10. ^ Indianapolis Colts - www.football.com. Retrieved on 2007-11-04.
  11. ^ About the AACCA. Retrieved on 2007-01-11.
  12. ^ a b Smith, Jennifer Renèe (February 2007), “The All-Star Chronicles”, American Cheerleader 13 (1): 40-42, ISSN 1079-9885 
  13. ^ a b The Cheerleading Worlds Administered by the USASF. Varsity Brands, Inc.. Retrieved on 2007-09-20.
  14. ^ USASF Insider (pdf). Retrieved on 2007-09-15.
  15. ^ USASF All-Star Cheer Divisions for 2007-2008 (pdf). Retrieved on 2007-06-29.
  16. ^ CNN report with picture of future President Bush as a cheerleader
  17. ^ "Sport, not a sport: consider Dan the expert" (2004-9-29). The Stanford Daily. Retrieved on 2007-12-15. 
  18. ^ "No, Cheerleading is not a Sport" (2004-9-29). SFU Cheer Resources. Retrieved on 2007-12-15. 
  19. ^ Cheerleader worried for team, not herself. Retrieved on 2007-09-29.
  20. ^ CHEERLEADING PROGRAMS GOING ALL-OUT FOR SAFETY. Retrieved on 2006-12-19.

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Cheerleaders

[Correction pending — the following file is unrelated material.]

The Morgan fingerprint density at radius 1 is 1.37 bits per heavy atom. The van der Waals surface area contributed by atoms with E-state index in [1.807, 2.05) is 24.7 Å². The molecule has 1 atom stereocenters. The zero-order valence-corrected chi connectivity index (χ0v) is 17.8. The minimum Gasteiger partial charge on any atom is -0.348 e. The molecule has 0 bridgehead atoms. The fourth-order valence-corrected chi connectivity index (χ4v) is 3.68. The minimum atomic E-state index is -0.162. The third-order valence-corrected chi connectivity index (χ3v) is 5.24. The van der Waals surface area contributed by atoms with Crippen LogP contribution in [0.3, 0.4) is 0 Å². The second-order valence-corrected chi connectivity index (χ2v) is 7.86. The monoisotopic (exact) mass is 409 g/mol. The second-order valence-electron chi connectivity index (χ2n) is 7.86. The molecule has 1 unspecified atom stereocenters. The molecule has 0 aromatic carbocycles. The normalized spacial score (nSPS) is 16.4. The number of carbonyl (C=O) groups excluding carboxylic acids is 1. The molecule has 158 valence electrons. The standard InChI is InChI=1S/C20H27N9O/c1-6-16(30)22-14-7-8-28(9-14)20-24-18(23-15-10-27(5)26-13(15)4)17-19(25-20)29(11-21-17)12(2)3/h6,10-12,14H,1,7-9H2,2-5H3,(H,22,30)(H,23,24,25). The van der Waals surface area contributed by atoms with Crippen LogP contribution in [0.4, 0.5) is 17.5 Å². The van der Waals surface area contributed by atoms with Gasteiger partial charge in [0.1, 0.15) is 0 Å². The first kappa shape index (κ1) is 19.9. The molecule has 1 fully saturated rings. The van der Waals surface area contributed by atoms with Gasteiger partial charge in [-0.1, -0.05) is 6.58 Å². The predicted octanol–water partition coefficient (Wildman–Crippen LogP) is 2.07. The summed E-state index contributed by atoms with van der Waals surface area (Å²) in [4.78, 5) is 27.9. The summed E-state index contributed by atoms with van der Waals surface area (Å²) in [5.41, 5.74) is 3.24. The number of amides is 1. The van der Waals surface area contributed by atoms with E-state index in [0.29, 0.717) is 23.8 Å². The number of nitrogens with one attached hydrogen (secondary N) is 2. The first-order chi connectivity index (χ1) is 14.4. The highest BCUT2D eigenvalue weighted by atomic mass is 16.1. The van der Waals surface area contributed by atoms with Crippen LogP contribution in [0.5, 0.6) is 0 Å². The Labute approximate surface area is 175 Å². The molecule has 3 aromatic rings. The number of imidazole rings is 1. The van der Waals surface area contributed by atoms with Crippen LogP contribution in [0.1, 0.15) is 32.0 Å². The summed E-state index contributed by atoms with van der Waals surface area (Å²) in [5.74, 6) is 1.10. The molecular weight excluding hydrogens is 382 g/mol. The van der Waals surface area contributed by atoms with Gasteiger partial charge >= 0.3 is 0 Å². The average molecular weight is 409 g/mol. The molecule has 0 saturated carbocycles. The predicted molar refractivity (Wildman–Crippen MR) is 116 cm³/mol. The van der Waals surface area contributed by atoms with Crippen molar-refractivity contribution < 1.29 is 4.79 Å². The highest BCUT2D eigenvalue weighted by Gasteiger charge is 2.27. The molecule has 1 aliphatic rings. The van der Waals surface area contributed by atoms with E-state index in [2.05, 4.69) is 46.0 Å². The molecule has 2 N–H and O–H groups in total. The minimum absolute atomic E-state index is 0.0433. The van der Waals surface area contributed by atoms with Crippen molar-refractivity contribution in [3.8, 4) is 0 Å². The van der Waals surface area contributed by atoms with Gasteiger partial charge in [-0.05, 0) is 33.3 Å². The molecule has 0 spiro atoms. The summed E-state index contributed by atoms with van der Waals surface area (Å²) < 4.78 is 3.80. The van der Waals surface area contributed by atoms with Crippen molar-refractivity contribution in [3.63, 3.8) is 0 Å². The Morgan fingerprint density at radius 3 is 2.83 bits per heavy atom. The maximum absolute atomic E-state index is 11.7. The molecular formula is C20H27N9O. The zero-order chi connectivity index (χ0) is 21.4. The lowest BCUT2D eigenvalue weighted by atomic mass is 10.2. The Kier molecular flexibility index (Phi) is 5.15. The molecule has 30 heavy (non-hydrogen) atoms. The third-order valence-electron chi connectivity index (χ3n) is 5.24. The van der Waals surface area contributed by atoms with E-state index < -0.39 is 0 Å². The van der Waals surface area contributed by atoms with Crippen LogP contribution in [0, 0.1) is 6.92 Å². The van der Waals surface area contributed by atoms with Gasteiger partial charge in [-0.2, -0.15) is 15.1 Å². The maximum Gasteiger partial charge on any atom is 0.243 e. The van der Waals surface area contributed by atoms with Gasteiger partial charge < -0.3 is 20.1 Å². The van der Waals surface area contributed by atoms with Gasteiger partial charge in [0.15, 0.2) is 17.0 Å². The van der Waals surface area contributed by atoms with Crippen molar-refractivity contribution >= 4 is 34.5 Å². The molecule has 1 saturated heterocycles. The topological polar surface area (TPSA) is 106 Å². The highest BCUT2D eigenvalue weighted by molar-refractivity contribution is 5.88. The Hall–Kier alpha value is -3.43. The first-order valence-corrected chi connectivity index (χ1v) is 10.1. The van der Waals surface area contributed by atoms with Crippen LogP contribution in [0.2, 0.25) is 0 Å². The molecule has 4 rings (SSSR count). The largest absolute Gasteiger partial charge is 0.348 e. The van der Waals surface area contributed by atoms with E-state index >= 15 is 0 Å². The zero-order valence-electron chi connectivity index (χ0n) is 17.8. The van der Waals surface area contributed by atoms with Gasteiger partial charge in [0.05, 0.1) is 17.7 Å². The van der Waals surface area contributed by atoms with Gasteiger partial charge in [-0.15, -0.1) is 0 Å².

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  Results from FactBites:
 
ukathletics.com - The University of Kentucky Cheerleading Squad (482 words)
The UK Cheer Program is recognized in cheerleading circles as perhaps the finest cheer program in America as the squad has placed first 16 times and placed second four times in the National Championships.
The cheerleaders have performed at the half time of the Denver Nuggets (coached by UK graduate, Dan Issel) and the Miami Heat (formerly coached by UK graduate, Pat Riley) game and then appeared at the Denver UK Alumni Club function.
On the UK campus, UK cheerleaders are recognized as some of the finest athletes in the University's sports programs, as intelligent and outgoing students in the classroom, and as public relations ambassadors of the University of Kentucky and the entire Commonwealth of Kentucky.
Cheerleading < Waldorf Athletics (226 words)
The Warrior Cheerleaders are an all-girl squad and feel that they have many advantages by being an all-girl squad.
They have qualified for, and competed in, many national cheerleading competitions, and were even selected from thousands of applicants, to become Varsity.com’s featured squad of the month by UCA.
Cheerleading try-outs will be held on Sunday, June 1st from Noon to 6 pm.
  More results at FactBites »